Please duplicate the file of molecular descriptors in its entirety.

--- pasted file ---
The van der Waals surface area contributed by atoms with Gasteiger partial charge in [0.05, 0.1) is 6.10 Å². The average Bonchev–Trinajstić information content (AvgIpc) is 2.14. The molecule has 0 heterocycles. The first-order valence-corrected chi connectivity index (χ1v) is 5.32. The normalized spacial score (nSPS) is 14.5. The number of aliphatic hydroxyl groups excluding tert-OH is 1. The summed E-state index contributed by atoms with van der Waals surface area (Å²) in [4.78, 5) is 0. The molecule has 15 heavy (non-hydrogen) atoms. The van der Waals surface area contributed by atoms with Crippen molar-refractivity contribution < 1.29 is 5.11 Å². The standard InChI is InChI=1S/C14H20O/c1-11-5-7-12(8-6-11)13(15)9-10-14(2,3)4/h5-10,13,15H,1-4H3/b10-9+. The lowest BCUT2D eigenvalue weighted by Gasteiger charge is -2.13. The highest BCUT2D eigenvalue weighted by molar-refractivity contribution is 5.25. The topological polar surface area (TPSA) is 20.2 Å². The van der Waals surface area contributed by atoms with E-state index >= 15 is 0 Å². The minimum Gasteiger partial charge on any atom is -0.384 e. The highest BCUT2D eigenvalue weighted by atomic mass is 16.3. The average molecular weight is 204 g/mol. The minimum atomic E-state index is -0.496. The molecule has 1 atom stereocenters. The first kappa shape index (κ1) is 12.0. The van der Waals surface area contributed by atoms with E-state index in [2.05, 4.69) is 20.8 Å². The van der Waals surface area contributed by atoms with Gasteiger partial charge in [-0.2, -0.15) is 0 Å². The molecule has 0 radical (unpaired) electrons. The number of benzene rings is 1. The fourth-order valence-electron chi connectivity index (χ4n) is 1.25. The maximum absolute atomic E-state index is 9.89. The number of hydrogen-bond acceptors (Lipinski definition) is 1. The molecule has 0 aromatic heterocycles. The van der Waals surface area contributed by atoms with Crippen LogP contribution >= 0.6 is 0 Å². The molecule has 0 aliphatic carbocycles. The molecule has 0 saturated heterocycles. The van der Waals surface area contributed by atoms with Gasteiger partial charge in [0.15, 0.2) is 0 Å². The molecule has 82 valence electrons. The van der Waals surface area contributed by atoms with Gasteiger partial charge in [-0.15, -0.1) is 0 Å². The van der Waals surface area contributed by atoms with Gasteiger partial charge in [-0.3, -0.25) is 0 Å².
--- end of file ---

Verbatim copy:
The van der Waals surface area contributed by atoms with Gasteiger partial charge in [0.05, 0.1) is 6.10 Å². The average Bonchev–Trinajstić information content (AvgIpc) is 2.14. The molecule has 0 heterocycles. The first-order valence-corrected chi connectivity index (χ1v) is 5.32. The normalized spacial score (nSPS) is 14.5. The number of aliphatic hydroxyl groups excluding tert-OH is 1. The summed E-state index contributed by atoms with van der Waals surface area (Å²) in [4.78, 5) is 0. The molecule has 15 heavy (non-hydrogen) atoms. The van der Waals surface area contributed by atoms with Crippen molar-refractivity contribution < 1.29 is 5.11 Å². The standard InChI is InChI=1S/C14H20O/c1-11-5-7-12(8-6-11)13(15)9-10-14(2,3)4/h5-10,13,15H,1-4H3/b10-9+. The lowest BCUT2D eigenvalue weighted by Gasteiger charge is -2.13. The highest BCUT2D eigenvalue weighted by molar-refractivity contribution is 5.25. The topological polar surface area (TPSA) is 20.2 Å². The van der Waals surface area contributed by atoms with E-state index >= 15 is 0 Å². The minimum Gasteiger partial charge on any atom is -0.384 e. The highest BCUT2D eigenvalue weighted by atomic mass is 16.3. The average molecular weight is 204 g/mol. The minimum atomic E-state index is -0.496. The molecule has 1 atom stereocenters. The first kappa shape index (κ1) is 12.0. The van der Waals surface area contributed by atoms with E-state index in [2.05, 4.69) is 20.8 Å². The van der Waals surface area contributed by atoms with Gasteiger partial charge in [-0.2, -0.15) is 0 Å². The molecule has 0 radical (unpaired) electrons. The number of benzene rings is 1. The fourth-order valence-electron chi connectivity index (χ4n) is 1.25. The maximum absolute atomic E-state index is 9.89. The number of hydrogen-bond acceptors (Lipinski definition) is 1. The molecule has 0 aromatic heterocycles. The van der Waals surface area contributed by atoms with Crippen LogP contribution >= 0.6 is 0 Å². The molecule has 0 aliphatic carbocycles. The molecule has 0 saturated heterocycles. The van der Waals surface area contributed by atoms with Gasteiger partial charge in [0.15, 0.2) is 0 Å². The molecule has 82 valence electrons. The van der Waals surface area contributed by atoms with Gasteiger partial charge in [-0.15, -0.1) is 0 Å². The van der Waals surface area contributed by atoms with Gasteiger partial charge in [-0.3, -0.25) is 0 Å².